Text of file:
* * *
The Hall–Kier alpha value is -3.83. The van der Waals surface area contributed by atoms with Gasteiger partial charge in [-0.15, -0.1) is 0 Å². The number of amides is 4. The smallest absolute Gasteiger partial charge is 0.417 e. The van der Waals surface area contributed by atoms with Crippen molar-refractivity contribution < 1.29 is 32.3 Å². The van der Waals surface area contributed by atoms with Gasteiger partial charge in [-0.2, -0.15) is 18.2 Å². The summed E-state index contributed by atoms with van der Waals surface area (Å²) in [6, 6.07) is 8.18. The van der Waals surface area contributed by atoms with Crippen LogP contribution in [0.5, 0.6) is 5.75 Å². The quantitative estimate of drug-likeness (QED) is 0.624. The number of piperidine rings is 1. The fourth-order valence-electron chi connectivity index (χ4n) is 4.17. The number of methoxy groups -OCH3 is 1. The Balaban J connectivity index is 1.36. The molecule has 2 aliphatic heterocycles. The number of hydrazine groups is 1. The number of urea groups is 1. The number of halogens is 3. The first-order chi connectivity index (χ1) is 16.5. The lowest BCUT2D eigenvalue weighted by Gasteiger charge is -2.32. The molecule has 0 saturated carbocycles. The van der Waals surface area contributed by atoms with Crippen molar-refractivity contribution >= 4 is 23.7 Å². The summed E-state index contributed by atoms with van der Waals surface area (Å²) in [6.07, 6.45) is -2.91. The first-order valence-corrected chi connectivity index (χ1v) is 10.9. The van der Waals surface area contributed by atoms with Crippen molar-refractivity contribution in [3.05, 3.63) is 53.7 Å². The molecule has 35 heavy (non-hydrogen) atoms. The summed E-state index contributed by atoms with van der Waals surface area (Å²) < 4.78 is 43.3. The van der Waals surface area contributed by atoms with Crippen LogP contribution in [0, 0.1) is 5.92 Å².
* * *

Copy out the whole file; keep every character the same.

The Hall–Kier alpha value is -3.83. The van der Waals surface area contributed by atoms with Gasteiger partial charge in [-0.15, -0.1) is 0 Å². The number of amides is 4. The smallest absolute Gasteiger partial charge is 0.417 e. The van der Waals surface area contributed by atoms with Crippen molar-refractivity contribution < 1.29 is 32.3 Å². The van der Waals surface area contributed by atoms with Gasteiger partial charge in [-0.2, -0.15) is 18.2 Å². The summed E-state index contributed by atoms with van der Waals surface area (Å²) in [6, 6.07) is 8.18. The van der Waals surface area contributed by atoms with Crippen LogP contribution in [0.5, 0.6) is 5.75 Å². The quantitative estimate of drug-likeness (QED) is 0.624. The number of piperidine rings is 1. The fourth-order valence-electron chi connectivity index (χ4n) is 4.17. The number of methoxy groups -OCH3 is 1. The Balaban J connectivity index is 1.36. The molecule has 2 aliphatic heterocycles. The number of hydrazine groups is 1. The number of urea groups is 1. The number of halogens is 3. The first-order chi connectivity index (χ1) is 16.5. The lowest BCUT2D eigenvalue weighted by Gasteiger charge is -2.32. The molecule has 0 saturated carbocycles. The van der Waals surface area contributed by atoms with Crippen molar-refractivity contribution >= 4 is 23.7 Å². The summed E-state index contributed by atoms with van der Waals surface area (Å²) in [6.07, 6.45) is -2.91. The first-order valence-corrected chi connectivity index (χ1v) is 10.9. The van der Waals surface area contributed by atoms with Crippen molar-refractivity contribution in [3.05, 3.63) is 53.7 Å². The molecule has 35 heavy (non-hydrogen) atoms. The summed E-state index contributed by atoms with van der Waals surface area (Å²) < 4.78 is 43.3. The van der Waals surface area contributed by atoms with Crippen LogP contribution in [0, 0.1) is 5.92 Å².